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A long and tiring journey   Print

by Chris Ho
Straits Times
November 22, 2002

Frustrated with the music industry, Joni Mitchell says she's retiring. But her fans deserve far better than Travelogue

LAST week, veteran singer-songwriter Joni Mitchell announced that her new album, Travelogue, would be her last because she feels disillusioned by the music business today.

While none can deny that MTV has created an imaging-beast in the marketing of popular music, Mitchell's calling the business as a 'cesspool' sounds like over-reaction.

She hit out at industry executives for 'looking for a look and a willingness to cooperate'.

The music business, being what it is today, has indeed relegated many former major-label artistes to indie status: Rickie Lee Jones, John Prine and Warren Zevon, for instance, have long resigned themselves to that fact.

'I've never had a willingness to cooperate,' she said.

In that case, she should be glad she is still signed to a major label, especially after Both Sides Now, her last album of standards (and two originals) performed with the London Symphony Orchestra, that was a futile affirmation of her artistic maturity.

There was, however, one standout track on it - her update of her own A Case Of You which prompted one to ask why she had not instead recorded an entire album of her own compositions with the LSO.

Well, that warranted notion is now the new two-CD, 22-song package named Travelogue. But sad to say, it sounds almost as tedious and pointless as Both Sides Now's inept setting. It certainly will not win her new fans, either.

Mitchell is, first and foremost, a distinguished singer-songwriter with a brilliant flair for rhythmic intricacies.

Her greatest strength as a song-stylist lies in her idiosyncratic and self-styled folk-rock-jazz leanings.

In the past, her music was remarkable in the way she expanded on the folk premise of lyrical rock 'n' roll to embrace jazz and World-beat influences, not to mention her talent for writing in an emotive and poignant language of romantic love.

On Travelogue, she sounds like she is singing Vince Mendoza instead - Mendoza being the arranger and conductor of the LSO behind her.

Taken out of her innate freewheeling context to go classical (it might work as a point of digression, or as novelty in doses), Mitchell's songs are apt to suffer in an ill-fitting skin. The sweeping dramatics of the 70-piece orchestra tend to overwhelm her free-folk/rock-fusion instincts, turning many of her fine compositions into meandering tales of obtuse anachronism.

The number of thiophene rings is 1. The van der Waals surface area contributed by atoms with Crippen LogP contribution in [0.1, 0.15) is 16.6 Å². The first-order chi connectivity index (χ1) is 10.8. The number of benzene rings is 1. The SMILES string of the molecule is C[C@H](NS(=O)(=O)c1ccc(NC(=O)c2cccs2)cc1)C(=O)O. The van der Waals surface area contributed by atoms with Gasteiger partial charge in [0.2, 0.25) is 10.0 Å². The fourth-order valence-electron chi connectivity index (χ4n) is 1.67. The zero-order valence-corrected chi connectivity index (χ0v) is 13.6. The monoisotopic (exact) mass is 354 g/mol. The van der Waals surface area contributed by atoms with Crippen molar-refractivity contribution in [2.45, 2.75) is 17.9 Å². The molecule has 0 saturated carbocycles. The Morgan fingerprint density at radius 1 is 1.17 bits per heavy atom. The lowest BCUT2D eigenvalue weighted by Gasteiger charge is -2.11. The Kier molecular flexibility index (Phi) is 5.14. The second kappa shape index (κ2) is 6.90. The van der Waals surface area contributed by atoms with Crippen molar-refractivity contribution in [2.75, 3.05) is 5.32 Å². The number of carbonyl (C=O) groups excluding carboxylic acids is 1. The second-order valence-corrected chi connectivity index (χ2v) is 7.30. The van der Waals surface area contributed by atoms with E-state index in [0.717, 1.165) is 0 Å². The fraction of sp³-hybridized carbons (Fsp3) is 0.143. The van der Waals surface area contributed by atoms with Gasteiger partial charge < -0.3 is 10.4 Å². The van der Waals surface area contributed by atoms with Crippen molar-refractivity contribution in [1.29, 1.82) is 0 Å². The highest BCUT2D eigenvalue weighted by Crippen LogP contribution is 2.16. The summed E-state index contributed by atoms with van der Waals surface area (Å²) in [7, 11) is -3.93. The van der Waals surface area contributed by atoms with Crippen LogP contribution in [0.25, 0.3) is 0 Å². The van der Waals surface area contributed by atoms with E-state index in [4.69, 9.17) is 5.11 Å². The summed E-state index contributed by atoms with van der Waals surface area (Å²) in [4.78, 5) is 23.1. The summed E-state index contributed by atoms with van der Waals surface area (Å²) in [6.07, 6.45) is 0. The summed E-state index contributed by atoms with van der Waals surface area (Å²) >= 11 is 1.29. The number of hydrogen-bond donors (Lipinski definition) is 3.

One example of this is Judgement Of The Moon & Stars (Ludwig's Tune). The tribute to Beethoven must have seemedlike an ideal choice for a classical treatment.

The reason why the song worked so well first time around on For The Roses has all to do with Mitchell's free-spirited audacity as a (rock) outsider to re-write classical in her own terms.

The song's Beat-informed lyrical-style with its strong protest message and the awkward classical arrangement (in the original) gave it precisely the kind of maverick spirit to work as a personal tribute.

In contrast, the new version on Travelogue is glib and flat.

The tracks that work on Travelogue are the ones that offer the least orchestral fuss but more rhythmic/jazz inflexions to allow the singer to shine with a husky, worldly candour: Trouble Child, Be Cool, Sex Kills, most of disc two and the album's opener Otis & Marlena which highlights her prophetic vision made 25 years ago that 'Muslims hold up Washington'.

It is not easy to sit through most of disc one to get to the good stuff, unless one is a diehard fan.

Most pop fans get hungry for nostalgia, especially when an artiste has had a long and illustrious career. Travelogue will no doubt attract fans as a stately new revisit of the 59-year-old singer's past.

Ridiculous to say, it also sounds like some infliction of the artiste's disgust of the industry upon her fans, a dread weighed out by more than two hours of near-tedium.

It would make a dismal swan song for an extraordinary artiste who should not forget that her fans deserve more of her - be it on a major or an indie label.

Hopefully, she will hold her head up high to face the music and dance in a scene which, to borrow a Tom Wolfe title, may well be a bonfire of the vanities. But that is no reason to throw in the towel.

As Mitchell herself once wrote in Shades Of Scarlet Conquering: 'Out of the fire and still smouldering a woman must have everything.'

Travelogue will be in stores on Nov 28.

 

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